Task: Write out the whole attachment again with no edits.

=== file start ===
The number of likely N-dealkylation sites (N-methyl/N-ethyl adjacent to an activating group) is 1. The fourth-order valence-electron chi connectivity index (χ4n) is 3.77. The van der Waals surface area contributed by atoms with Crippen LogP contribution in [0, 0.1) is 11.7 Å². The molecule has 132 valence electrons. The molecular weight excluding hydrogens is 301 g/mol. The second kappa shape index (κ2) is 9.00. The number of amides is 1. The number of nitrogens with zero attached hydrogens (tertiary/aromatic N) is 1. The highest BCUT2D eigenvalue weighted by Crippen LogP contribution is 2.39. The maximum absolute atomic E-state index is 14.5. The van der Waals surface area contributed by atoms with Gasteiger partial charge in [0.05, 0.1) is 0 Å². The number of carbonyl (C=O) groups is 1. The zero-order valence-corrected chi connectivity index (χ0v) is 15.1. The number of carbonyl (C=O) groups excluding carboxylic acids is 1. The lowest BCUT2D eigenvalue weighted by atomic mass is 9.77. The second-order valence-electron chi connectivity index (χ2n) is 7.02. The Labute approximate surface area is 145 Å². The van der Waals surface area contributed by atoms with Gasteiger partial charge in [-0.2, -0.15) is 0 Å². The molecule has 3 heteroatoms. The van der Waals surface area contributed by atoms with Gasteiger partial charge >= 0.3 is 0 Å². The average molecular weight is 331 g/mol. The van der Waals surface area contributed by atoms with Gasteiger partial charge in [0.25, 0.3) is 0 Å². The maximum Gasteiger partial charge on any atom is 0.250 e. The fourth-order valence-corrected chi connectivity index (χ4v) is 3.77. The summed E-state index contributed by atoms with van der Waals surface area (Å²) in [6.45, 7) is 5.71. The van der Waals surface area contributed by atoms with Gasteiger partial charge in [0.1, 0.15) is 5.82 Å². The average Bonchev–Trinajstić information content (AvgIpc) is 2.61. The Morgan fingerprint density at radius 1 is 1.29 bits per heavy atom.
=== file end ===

The number of likely N-dealkylation sites (N-methyl/N-ethyl adjacent to an activating group) is 1. The fourth-order valence-electron chi connectivity index (χ4n) is 3.77. The van der Waals surface area contributed by atoms with Crippen LogP contribution in [0, 0.1) is 11.7 Å². The molecule has 132 valence electrons. The molecular weight excluding hydrogens is 301 g/mol. The second kappa shape index (κ2) is 9.00. The number of amides is 1. The number of nitrogens with zero attached hydrogens (tertiary/aromatic N) is 1. The highest BCUT2D eigenvalue weighted by Crippen LogP contribution is 2.39. The maximum absolute atomic E-state index is 14.5. The van der Waals surface area contributed by atoms with Gasteiger partial charge in [0.05, 0.1) is 0 Å². The number of carbonyl (C=O) groups is 1. The zero-order valence-corrected chi connectivity index (χ0v) is 15.1. The number of carbonyl (C=O) groups excluding carboxylic acids is 1. The lowest BCUT2D eigenvalue weighted by atomic mass is 9.77. The second-order valence-electron chi connectivity index (χ2n) is 7.02. The Labute approximate surface area is 145 Å². The van der Waals surface area contributed by atoms with Gasteiger partial charge in [-0.2, -0.15) is 0 Å². The molecule has 3 heteroatoms. The van der Waals surface area contributed by atoms with Gasteiger partial charge >= 0.3 is 0 Å². The average molecular weight is 331 g/mol. The van der Waals surface area contributed by atoms with Gasteiger partial charge in [0.25, 0.3) is 0 Å². The maximum Gasteiger partial charge on any atom is 0.250 e. The fourth-order valence-corrected chi connectivity index (χ4v) is 3.77. The summed E-state index contributed by atoms with van der Waals surface area (Å²) in [6.45, 7) is 5.71. The van der Waals surface area contributed by atoms with Gasteiger partial charge in [0.1, 0.15) is 5.82 Å². The average Bonchev–Trinajstić information content (AvgIpc) is 2.61. The Morgan fingerprint density at radius 1 is 1.29 bits per heavy atom.